Answering “The Myth’s That Make Us” Podcast Questions:

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Answering “The Myth’s That Make Us” Podcast Questions:

I’ve been enjoying pondering the “rapid fire” questions on Erick Godsey asks to close his podcast “The Myth’s That Make Us” and decided to enjoy my preference of slow paced environments to answer them while being publicly vulnerable behind the protection of flowery verbiage:

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Life Philosophy:

Observe the forest, see the trees.

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Who Are You?:

I am an amalgamation of all the data I have taken in, including programming and software updates that allow me to rewrite code and delete useless information.

I like matter I perceive as beautiful and believe I honor and respect those I come in contact with.

Visit www.noahmoves.com/blog/2019/5/26/who-are-you for a longer philosophical musing/blog on this question

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What are you most afraid of:

Abandonment, isolation and loss of autonomy 

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What is your most persistent problem:

Not being my own advocate and feeling paralyzed by an inability to change a situation that doesn’t work for me

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More Street Smart or Analytic?

Fair balance of both

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Do you prefer fast or slow paced environments:

Slow

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Rule follower or Risk taker:

Somewhere in the middle. I take risks when I have a strong stance against the rule and follow them when the risk feels to high in taking a stand.

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Is your need for control low, medium or high?

I would say it is low, but ultimately that is only in the very short term. If I sense that I lack control I have a tendency to disassociate and move through tasks with a robot like methodology in a state of waking relaxed catatonia. 
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Are you more intellectually or physically competitive?

I would tend to say neither externally but both equally internally. A lack of personal development and growth can lead to my feeling a sense of being lost.


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Are you more critical of yourself or others?

Until very recently I would have said myself beyond any comparison, but I’m beginning to see my own shadow as well as my light in others and while I am still working up the courage to give voice to it, a balance is being sought.

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Pressure comes from?

Mass and gravity create pressure as does the importance of a thing, the magnitude and the time in which it must be handled. 

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Pressure feels like in the body?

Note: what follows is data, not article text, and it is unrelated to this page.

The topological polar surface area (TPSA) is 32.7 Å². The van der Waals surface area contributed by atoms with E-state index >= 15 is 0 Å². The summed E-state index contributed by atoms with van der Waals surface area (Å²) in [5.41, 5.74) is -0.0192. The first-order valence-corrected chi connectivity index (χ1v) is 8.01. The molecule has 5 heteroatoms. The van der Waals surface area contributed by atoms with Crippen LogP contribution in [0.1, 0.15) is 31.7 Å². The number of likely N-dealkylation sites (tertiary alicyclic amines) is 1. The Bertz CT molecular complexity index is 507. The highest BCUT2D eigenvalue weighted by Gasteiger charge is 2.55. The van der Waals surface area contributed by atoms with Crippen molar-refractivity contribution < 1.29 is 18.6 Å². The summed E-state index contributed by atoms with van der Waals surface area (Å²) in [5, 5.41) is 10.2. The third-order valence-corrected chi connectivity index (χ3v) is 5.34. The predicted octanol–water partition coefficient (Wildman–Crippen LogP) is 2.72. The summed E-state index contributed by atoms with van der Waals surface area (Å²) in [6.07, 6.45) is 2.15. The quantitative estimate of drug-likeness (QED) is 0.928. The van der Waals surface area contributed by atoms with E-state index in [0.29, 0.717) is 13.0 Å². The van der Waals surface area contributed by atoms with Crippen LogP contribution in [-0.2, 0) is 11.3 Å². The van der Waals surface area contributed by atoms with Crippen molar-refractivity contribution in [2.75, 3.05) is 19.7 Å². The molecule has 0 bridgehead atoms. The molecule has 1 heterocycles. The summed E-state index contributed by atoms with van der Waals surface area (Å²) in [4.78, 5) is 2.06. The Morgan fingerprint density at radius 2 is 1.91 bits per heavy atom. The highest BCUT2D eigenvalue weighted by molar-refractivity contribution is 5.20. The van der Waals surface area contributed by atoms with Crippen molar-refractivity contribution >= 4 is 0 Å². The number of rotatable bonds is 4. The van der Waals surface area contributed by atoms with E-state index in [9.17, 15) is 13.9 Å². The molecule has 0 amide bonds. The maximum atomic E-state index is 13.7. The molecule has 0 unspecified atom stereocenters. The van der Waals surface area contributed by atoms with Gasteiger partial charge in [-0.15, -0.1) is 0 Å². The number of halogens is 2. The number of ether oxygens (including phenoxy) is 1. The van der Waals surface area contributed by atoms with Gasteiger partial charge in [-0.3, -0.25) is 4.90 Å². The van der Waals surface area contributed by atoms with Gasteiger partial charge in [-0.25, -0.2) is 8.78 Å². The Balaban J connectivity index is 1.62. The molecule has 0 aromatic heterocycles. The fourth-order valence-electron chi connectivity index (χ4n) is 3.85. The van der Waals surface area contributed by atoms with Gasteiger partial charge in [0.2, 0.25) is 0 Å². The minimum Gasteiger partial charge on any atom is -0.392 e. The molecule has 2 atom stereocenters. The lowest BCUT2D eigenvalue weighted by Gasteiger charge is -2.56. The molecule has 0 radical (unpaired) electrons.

Tension (mostly in the chest, difficulty finding breath)


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In my tribe I am (King/Queen, warrior, magician, lover):

Magician 

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It all comes down to:

Being awake, even when you are sleeping


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Success is:

Following one’s “will”

Ideas such as Aleister Crowley’s “do what though wilt” to speak of someone’s essentially Divine Purpose.

Or the colloquial use of the word “willpower” to denote something superhuman. The achievement of a belief rather than a previously observed capability.

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Love is:

Recognizing a divine purpose in others around you and allowing that understanding to influence your personal trajectory.
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My Vision:

To be surrounded by abundance and choose to take less.

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I am:

Is a similar statement to “I will”

It is regarding the present moment and not a reference to previous versions of “my” self. When one says “I will be there” they are essentially deciding to be there. Will can be seen as “am”. In that moment I “am” there. 

Whatever limited qualifier I might add after the “I am” actually can’t ever be the thing. It would be more accurate to say I am: “not that” than to say I am “this”

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My purpose:

I don’t believe in purpose, but I do believe in matter. So I have to say my purpose is to matter. To exist in a way that looks and feels purposeful to others. To matter to them and to myself.

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The most defining moment of my life:

Birth, death (all of them, the little one’s and the final one) and now


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You know you are going to die in 24 hours, peacefully in your sleep. How do you want to spend that last day and who do you want to spend it with?

Largely myself and in my body. It would look a lot like an ideal day off looks for me now.

I’d want to wake up next to a lover and be embodied together. Sit and meditate, enjoy some coffee and cannabis, listen to music and skim some philosophical thought. Go to the park to practice some movement, take a break to journal for a bit. Afternoon sex. A late lunch with family and friends, probably go for a walk in the woods or by the ocean (whichever is accessible). Watch the sunset and sit by a fire with some of my dearest. Retire to do some yoga and meditation and pass peacefully on the floor in savasana.